Hazard Perception Test tips: all you need to know to pass
DVSA Hazard Perception Test tips for learner drivers, and what to expect when you take the test
Learning to spot any potential hazards while behind the wheel is a critical factor when it comes to driving safely, and it is definitely something that improves the more experience you have on the road. The best drivers are constantly scanning for situations which could result in an accident and adjusting their speed and position to ensure they can react in time.
In fact, there are plenty of advanced driver training schemes out there that focus on the subject of hazard perception, as being aware of the potential dangers unfolding around you is a potential lifesaver. Police drivers wanting to get the highest qualifications actually have to give a spoken commentary of the hazards they spot when they are driving with an instructor.
The government knows hazard perception is a crucial part of road safety, which is why the video-based Hazard Perception Test has been a significant element of the Driving and Vehicle Standards Agency’s (DVSA) Driving Theory Test since 2002. Your Hazard Perception scores must reach a certain standard, or you’ll fail the theory test even if you’ve been able to answer all of the Q&A section correctly. That means it’s vital that you’re prepared for the test, and know what to expect before you turn up for your Theory Test booking.
What is the hazard perception test?
In practice the Hazard Perception Test always follows the Q and A section of the Theory Test, and you won’t know if you’ve passed the Theory Test until you’ve completed both. Unlike the Q and A which has right and wrong answers, the Hazard Perception Test pass is based on a computer analysis of the time it takes you to react to events unfolding on a series of videos.
These videos are designed to present various real-life potential hazards of the kind you’ll confront every day when driving on your own after a successful test pass. Your job is to spot the key moments in the video and click a computer mouse to register you’re aware as early as possible before these potentially tricky situations have a chance to develop.
The tests are straightforward to sit and don’t require any more computer skills than the ability to click a mouse, but they can still cause problems for some candidates. Fortunately, to make it easier the Driver and Vehicle Standards Agency has a YouTube video explainer, and there are plenty of opportunities to practice the hazard perception test online, mainly on driving school websites.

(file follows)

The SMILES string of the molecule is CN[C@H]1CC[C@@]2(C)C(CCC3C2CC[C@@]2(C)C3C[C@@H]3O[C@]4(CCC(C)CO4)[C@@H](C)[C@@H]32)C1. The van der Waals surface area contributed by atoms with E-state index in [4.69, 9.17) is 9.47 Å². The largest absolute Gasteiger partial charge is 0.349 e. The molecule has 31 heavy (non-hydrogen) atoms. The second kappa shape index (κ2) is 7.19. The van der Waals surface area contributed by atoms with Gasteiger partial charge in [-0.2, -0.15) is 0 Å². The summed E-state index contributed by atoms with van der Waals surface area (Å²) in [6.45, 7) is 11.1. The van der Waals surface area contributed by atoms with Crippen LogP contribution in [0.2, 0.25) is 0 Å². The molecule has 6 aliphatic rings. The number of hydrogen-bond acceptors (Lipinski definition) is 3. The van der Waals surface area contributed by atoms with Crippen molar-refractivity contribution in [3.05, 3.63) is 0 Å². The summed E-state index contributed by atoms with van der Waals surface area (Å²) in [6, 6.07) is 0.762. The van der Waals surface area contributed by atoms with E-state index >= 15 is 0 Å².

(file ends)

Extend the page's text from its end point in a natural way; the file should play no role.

Meanwhile, we’ve put together this guide featuring the best ways to prepare for it, how long the test takes and what it comprises of, plus what you should and shouldn’t do when it’s your turn to take it.
DVSA hazard perception test: how it works
At the beginning of the test, candidates are shown a video clip about how the test works, but it’s a good idea to get your head around this before you get to the test centre so you are fully prepared and can concentrate. There are plenty of practice hazard perception tests available online, so practice as many as you can to get an idea of what you’ll need to do and what to look for.
You can also practice looking for potential hazards if you are a passenger in a car or on a bike – it’s a good habit to get into and will prepare you for the day you have a full licence and are driving on your own.
The perception test itself consists of fourteen video clips which feature road scenes you can expect to encounter during everyday driving, with at least one developing hazard – that’s something that will cause you to take some form of action (for example changing direction, slowing down or braking). There will also be one clip in the test that will feature two hazards.
The method used to measure your awareness and ability to react to potential hazards is based on you clicking a computer mouse once for every potential hazard you recognise. Don’t go thinking you can get away with clicking frantically at everything that moves though.
Instead of gaining marks for being extra cautious and aware, it will actually count against you as there is a hazard perception click limit.
At the other end of the spectrum, not enough clicks will also indicate that you’ve not seen potential problems. Candidates who click in a regular pattern, such as every few seconds, will also fail.
For each video clip, noticing and responding to each hazard as early as possible can achieve a maximum of five points. You'll be informed of your score at the end and to pass the perception test, you’ll need to score of 44 out of 75.
The hazard perception test lasts twenty minutes, and you don’t get the chance to go back and repeat any of the clips or questions – just like real-life driving where you don’t get a second chance.
Hazard perception test: five top tips
- Practice the test first. There are plenty of online example hazard perception tests so you know what to expect
- Know what a ‘developing hazard’ is and how to identify one
- Remember one clip has two hazards to identify
- Click as soon as you notice a potential hazard that might turn into a ‘developing hazard’
- Don’t overdo the clicking – this will count against you
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